No, not *that* prisoner. Peter Glenville’s film popped up at least ten years before Patrick McGoohan immortalised himself in popular culture as a surrealist icon of totalitarian rebelliousness but, in some weird fashion, 1955’s The Prisoner is playing in the same kind of ballpark. Jack Hawkins would have made an excellent Number Two in the ITV series.
Glenville’s film adapts the play by Bridget Boland—who provides the screenplay for the cinematic version—which concerns an ideological battle of wills. The late, great Alec Guinness is a high-ranking Cardinal in an equally unnamed Eastern European, post-war state who is arrested by the establishment on charges of treason. His interrogator (Hawkins) is a former comrade in the Nazi resistance, who now must work to break the mind and spirit of the Cardinal as insurrection foments against a Communist state exercising greater restrictions on the people. What follows is a psychological drama which is as much about personal faith as it is broader political power.
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Boland’s script does not, of course, provide anything beyond particular archetypal representations of the societal mirror the film is holding up to the audience. Of course the state is the Soviet Union, with Guinness the equivalent of a dissident being brought to heel under the Soviet machine; indeed the film was considered dangerous enough to ban from exhibition at the Cannes and Venice Film Festivals due to the ideas at its core, and was even by some considered to be pro-Soviet propaganda. However you slice that argument, the reality is that The Prisoner was like a tinder box set aflame at the time; never was the ‘Red Scare’ hotter than the mid-50’s into the early-60’s and while plenty of cinema was starting to use science-fiction for allusion and allegory, The Prisoner goes instead more directly for the jugular.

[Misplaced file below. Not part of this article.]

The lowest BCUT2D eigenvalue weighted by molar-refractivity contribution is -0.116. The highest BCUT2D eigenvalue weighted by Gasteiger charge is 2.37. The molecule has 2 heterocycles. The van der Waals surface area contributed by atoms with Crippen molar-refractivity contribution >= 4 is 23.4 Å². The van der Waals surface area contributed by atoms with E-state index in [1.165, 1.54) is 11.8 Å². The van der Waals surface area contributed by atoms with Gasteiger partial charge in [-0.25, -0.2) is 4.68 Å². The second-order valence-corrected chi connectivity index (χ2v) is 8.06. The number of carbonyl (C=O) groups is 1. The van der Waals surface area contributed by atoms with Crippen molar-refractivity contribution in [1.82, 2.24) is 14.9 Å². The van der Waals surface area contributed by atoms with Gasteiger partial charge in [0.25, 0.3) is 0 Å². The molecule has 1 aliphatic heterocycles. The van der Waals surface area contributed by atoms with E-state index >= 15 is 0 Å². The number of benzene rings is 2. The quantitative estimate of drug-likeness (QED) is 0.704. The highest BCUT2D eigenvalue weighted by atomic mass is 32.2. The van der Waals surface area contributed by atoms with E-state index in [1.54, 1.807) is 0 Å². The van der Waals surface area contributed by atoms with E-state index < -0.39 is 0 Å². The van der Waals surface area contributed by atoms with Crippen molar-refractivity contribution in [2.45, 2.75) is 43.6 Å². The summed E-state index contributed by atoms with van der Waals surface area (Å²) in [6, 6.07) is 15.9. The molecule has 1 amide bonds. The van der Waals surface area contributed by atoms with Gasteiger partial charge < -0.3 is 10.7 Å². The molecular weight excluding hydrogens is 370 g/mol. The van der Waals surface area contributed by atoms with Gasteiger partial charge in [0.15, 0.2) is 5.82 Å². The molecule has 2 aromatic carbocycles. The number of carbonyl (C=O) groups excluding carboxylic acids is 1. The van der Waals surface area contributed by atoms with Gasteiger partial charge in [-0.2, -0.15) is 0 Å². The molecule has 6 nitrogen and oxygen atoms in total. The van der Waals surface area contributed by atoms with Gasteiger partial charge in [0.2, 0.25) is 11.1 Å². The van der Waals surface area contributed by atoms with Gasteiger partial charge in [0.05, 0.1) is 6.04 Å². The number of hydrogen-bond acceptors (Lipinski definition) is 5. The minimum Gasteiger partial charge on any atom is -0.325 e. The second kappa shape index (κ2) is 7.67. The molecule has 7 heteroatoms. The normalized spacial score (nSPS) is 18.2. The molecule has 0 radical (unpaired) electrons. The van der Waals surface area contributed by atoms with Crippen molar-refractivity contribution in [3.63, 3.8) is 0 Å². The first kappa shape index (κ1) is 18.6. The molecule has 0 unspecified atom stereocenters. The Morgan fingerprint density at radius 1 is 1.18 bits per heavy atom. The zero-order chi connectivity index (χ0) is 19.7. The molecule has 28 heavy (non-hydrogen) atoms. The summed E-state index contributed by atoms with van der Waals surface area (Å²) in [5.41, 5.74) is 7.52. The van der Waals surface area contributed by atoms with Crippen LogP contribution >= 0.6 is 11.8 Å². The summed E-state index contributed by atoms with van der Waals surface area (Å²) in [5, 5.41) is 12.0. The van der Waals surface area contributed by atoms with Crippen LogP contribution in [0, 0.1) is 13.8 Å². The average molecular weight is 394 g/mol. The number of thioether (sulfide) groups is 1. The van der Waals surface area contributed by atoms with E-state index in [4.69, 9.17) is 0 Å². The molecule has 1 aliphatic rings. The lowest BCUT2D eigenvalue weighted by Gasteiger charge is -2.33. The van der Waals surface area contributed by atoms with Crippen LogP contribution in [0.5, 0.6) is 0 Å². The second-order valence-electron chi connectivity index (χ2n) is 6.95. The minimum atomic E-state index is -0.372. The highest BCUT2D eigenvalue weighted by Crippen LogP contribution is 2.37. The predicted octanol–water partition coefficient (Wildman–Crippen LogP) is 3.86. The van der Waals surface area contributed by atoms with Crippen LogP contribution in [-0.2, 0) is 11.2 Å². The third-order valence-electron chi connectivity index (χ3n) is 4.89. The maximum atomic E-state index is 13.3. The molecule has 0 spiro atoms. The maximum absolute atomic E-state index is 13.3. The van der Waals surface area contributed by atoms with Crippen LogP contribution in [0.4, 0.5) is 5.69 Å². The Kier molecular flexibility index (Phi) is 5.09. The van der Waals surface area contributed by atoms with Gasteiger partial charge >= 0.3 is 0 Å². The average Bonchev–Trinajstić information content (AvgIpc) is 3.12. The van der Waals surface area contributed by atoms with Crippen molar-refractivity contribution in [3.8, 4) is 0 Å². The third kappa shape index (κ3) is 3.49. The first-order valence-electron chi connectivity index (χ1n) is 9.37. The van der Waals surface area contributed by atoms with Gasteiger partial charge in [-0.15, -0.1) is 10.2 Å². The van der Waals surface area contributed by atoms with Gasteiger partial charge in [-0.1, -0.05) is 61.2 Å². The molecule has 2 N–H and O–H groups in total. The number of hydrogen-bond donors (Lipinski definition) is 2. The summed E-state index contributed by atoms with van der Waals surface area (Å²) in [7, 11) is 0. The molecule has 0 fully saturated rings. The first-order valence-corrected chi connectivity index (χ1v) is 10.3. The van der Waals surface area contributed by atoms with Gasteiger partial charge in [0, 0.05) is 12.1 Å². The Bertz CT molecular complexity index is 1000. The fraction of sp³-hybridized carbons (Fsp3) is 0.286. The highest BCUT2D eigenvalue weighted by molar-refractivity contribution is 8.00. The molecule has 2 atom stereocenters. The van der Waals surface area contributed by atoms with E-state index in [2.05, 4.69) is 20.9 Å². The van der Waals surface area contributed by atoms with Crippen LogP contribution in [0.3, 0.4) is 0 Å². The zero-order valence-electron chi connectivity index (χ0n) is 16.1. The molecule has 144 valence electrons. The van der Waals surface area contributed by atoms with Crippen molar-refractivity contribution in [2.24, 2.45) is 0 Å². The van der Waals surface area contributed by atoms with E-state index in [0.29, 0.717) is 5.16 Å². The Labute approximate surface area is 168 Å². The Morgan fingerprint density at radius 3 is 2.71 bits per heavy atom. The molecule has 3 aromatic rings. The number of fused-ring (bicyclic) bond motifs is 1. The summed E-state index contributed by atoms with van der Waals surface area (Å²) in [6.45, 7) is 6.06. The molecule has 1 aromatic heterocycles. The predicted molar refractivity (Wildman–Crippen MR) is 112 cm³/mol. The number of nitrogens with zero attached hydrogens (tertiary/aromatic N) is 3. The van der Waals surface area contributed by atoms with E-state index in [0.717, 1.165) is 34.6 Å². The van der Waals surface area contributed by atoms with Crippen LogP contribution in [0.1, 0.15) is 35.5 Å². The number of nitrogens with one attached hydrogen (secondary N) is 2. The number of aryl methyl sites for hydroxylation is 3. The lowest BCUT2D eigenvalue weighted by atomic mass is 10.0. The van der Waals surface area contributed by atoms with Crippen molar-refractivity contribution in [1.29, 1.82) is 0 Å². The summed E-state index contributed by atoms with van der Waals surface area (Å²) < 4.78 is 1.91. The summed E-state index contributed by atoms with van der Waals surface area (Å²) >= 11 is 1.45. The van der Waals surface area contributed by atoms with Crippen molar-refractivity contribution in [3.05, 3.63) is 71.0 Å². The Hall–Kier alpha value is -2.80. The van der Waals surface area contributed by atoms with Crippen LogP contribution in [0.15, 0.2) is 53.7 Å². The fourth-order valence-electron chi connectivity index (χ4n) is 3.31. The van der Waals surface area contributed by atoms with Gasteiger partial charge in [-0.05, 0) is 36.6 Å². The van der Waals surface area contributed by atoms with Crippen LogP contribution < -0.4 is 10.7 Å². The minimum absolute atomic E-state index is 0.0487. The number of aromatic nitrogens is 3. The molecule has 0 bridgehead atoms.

It works, heavily, thanks to the two powerhouse actors at the heart of the story. Guinness begins as a former resistance fighter assured in his faith that politically he is inviolate as a member of the church, even despite the fact he may hold anti-Communist sympathies, but powerfully brings to bear the complete psychological fragmentation of the Cardinal’s mind as his finery, and his faith, are ripped from under him systematically. Hawkins matches him – an actor who perhaps has not lingered in the public consciousness as Guinness has (Hawkins was dead by 1973 and has no Star Wars to keep him alive in modern hearts and minds), but he was a formidable British screen presence for decades, and provides both a calculated bravado and indeed a surprising depth of conscience as an interrogator whose part in events is more complex than may first appear.
Glenville wisely doesn’t try and be too cinematic in his directorial approach, allowing the themes of Boland’s script to emerge heavily through the performances, but there is no escaping the fact The Prisoner probably would be more of a powerful experience on the stage than screen. It is packed with ideas and questions about the role of church and state, of faith in the face of totalitarian power, and individually how a person keeps hold of their self while being challenged by these things – plus it is an excoriating rebuke, particularly through the lens of history, of the Communist machine without ever using the word Russia. It probably should be a film better known than it is by modern standards.
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Arrow therefore are attempting in their release to reconcile that, packaging The Prisoner with the usual 1080p high-def BluRay presentation, plus a new video appreciation of the film by academic Neil Sinyard called ‘Interrogating Guinness’, select scene commentary by critic and author Philip Kemp, a neat reversible sleeve and an illustrated collectors booklet with new writing by Mark Cunliffe. It’s a good amount of extras to bulk out additional content of a film with plenty to discuss.
The Prisoner has both dated significantly and not at all, rippling with themes and broad political and religious ideas which resonate in the modern day. It may no longer be controversial but it has lost none of its power.
The Prisoner is now available from Arrow Academy.